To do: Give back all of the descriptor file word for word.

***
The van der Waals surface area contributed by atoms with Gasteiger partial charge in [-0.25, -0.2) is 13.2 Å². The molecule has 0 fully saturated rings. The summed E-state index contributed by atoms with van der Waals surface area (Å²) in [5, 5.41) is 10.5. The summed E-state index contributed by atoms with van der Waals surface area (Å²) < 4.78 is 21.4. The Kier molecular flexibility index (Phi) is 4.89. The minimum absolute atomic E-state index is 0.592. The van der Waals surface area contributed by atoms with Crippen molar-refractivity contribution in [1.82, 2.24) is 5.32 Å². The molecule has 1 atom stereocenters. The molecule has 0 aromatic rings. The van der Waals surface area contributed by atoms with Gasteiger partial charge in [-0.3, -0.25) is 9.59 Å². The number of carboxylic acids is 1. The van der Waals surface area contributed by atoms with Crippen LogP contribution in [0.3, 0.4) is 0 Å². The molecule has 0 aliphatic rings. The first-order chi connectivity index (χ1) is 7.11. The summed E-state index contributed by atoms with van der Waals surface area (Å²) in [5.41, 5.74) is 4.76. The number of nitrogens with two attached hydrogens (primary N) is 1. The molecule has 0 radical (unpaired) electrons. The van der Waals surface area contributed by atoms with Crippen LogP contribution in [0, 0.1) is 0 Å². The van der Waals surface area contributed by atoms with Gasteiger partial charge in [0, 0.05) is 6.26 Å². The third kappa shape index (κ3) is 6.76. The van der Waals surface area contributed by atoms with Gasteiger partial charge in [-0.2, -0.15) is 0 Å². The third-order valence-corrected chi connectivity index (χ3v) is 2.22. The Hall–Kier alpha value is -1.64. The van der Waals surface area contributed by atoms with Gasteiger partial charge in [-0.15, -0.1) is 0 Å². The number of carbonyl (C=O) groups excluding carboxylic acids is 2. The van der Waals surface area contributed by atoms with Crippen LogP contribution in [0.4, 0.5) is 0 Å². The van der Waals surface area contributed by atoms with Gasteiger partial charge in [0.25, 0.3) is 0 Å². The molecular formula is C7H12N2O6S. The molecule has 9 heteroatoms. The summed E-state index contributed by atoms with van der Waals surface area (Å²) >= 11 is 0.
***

The van der Waals surface area contributed by atoms with Gasteiger partial charge in [-0.25, -0.2) is 13.2 Å². The molecule has 0 fully saturated rings. The summed E-state index contributed by atoms with van der Waals surface area (Å²) in [5, 5.41) is 10.5. The summed E-state index contributed by atoms with van der Waals surface area (Å²) < 4.78 is 21.4. The Kier molecular flexibility index (Phi) is 4.89. The minimum absolute atomic E-state index is 0.592. The van der Waals surface area contributed by atoms with Crippen molar-refractivity contribution in [1.82, 2.24) is 5.32 Å². The molecule has 1 atom stereocenters. The molecule has 0 aromatic rings. The van der Waals surface area contributed by atoms with Gasteiger partial charge in [-0.3, -0.25) is 9.59 Å². The number of carboxylic acids is 1. The van der Waals surface area contributed by atoms with Crippen LogP contribution in [0.3, 0.4) is 0 Å². The molecule has 0 aliphatic rings. The first-order chi connectivity index (χ1) is 7.11. The summed E-state index contributed by atoms with van der Waals surface area (Å²) in [5.41, 5.74) is 4.76. The number of nitrogens with two attached hydrogens (primary N) is 1. The molecule has 0 radical (unpaired) electrons. The van der Waals surface area contributed by atoms with Crippen LogP contribution in [0, 0.1) is 0 Å². The van der Waals surface area contributed by atoms with Gasteiger partial charge in [0, 0.05) is 6.26 Å². The third kappa shape index (κ3) is 6.76. The van der Waals surface area contributed by atoms with Gasteiger partial charge in [-0.2, -0.15) is 0 Å². The third-order valence-corrected chi connectivity index (χ3v) is 2.22. The Hall–Kier alpha value is -1.64. The van der Waals surface area contributed by atoms with Gasteiger partial charge in [-0.15, -0.1) is 0 Å². The number of carbonyl (C=O) groups excluding carboxylic acids is 2. The van der Waals surface area contributed by atoms with Crippen LogP contribution in [0.4, 0.5) is 0 Å². The van der Waals surface area contributed by atoms with Gasteiger partial charge in [0.25, 0.3) is 0 Å². The molecular formula is C7H12N2O6S. The molecule has 9 heteroatoms. The summed E-state index contributed by atoms with van der Waals surface area (Å²) >= 11 is 0.